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This Texas lesbian couple can’t foster for not looking like Mary, Jesus and Joseph

Written by gaytourism

Same sex couple Fatma Marouf and Bryn Esplin of Texas were denied the right to foster a refugee child on grounds of ‘mirroring the holy family’ (Photo: Lambda Legal)

A lesbian couple in Texas were denied the right to foster children ‘because they did not mirror the Holy Family’.

Fatima Marouf and Bryn Esplin applied to become foster parents through the Unaccompanied Refugee Minors Program (URM), run by the US federal government.

The couple filed a lawsuit through Lambda Legal against the Department of Heath and Human Services on Tuesday (23 February) in the District of Columbia.

Child holding parent's hand

More children are finding a loving home with same-sex parents (Photo: Flickr/Stephan Hochhaus)

Texas foster families ‘must mirror the holy family’

But as detailed in the lawsuit itself, a federal contractor told the couple in February last year that foster parents in the state ‘must mirror the holy family’.

Subsequently, they were told they would not ‘qualify’ to foster a child.

The Texas law, which went into effect 1 August, extended additional legal protections if the child placement agency rejects couples based on ‘sincerely held religious beliefs.’

Texan law to protect agencies that turn families away due to religion 

Furthermore, the state passed a law giving legal cover to adoption and foster care agencies that cite religion to turn away prospective parents in 2016.

But the law doesn’t apply to Marouf and Esplin’s case, Lambda Legal said.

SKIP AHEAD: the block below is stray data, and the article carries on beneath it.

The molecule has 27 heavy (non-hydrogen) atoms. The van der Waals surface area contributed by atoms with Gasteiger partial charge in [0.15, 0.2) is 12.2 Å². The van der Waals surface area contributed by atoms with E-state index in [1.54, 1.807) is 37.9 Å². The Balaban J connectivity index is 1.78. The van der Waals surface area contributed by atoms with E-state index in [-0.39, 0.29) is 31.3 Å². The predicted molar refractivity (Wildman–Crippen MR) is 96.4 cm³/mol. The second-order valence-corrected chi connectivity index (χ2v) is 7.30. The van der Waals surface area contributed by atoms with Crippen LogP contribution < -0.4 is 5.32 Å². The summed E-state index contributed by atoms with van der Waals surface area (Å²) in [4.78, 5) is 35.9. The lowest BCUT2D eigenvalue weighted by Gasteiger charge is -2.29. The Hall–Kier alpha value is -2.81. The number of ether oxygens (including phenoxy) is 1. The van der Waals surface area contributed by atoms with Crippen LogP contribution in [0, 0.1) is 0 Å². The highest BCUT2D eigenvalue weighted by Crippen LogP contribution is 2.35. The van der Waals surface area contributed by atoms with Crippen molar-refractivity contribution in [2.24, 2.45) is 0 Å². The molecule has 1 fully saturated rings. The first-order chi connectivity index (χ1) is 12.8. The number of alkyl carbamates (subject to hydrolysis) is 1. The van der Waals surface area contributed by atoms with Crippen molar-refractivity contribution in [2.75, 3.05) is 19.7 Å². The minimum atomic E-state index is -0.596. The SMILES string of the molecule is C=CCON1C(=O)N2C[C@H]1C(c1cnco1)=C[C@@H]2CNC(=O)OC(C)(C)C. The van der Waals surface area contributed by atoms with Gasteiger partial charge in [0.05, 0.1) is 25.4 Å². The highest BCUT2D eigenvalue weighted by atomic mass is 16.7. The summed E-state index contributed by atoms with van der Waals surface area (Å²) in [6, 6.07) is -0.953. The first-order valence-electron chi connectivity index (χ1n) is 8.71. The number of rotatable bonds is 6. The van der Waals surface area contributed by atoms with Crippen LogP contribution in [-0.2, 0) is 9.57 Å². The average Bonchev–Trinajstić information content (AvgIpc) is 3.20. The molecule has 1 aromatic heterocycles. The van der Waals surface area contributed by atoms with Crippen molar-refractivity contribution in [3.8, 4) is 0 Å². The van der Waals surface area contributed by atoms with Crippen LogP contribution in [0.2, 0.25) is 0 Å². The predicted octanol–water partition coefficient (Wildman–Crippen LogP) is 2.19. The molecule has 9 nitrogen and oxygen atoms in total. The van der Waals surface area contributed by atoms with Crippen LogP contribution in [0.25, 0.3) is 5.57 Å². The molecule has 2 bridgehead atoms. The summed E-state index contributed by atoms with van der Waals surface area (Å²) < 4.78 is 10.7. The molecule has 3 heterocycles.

This is because refugee child foster care is run through the federal, not state, government.

‘Being denied the opportunity to foster a child because we don’t “mirror the Holy Family,” is clearly code for being a same-sex couple, was hurtful and insulting to us,’ Esplin said.

‘Refugee children have been through enough trauma to last a lifetime,’ said Marouf, 41.

‘They need love, stability, and support, which Bryn and I have in abundance.’

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‘More than that, though, insisting on such a narrow, religious view of what a family must look like deprives these children of a nurturing, supportive home.’

The Catholic charities of Fort Worth

The complaint focused on statements allegedly made by executives at Catholic Charities of Fort Worth (CCFW).

CCFW told the couple they would not qualify to look after a child under the URM programme.

Lambda Legal said that Marouf emailed the Office of Refugee Resettlement (ORR) on the same day.

The two women reported how they were told they did not ‘mirror the holy family’.

After hearing back two months later, they asked for the names of the officials the two women had spoken with.

They have reportedly heard nothing since.

A spokesperson for CCFW has denied that a representative had any contact with the couple.

CCFW claims the then-director of child welfare services talked to them over the phone.

They also deny that anyone told the Texas couple that none of the 700 children were LGBT.

‘We train our foster families to accept children from all cultures and walks of life so they can be as prepared as possible to welcome someone new into their home, said Katelin Cortney to Dallas Evening News.

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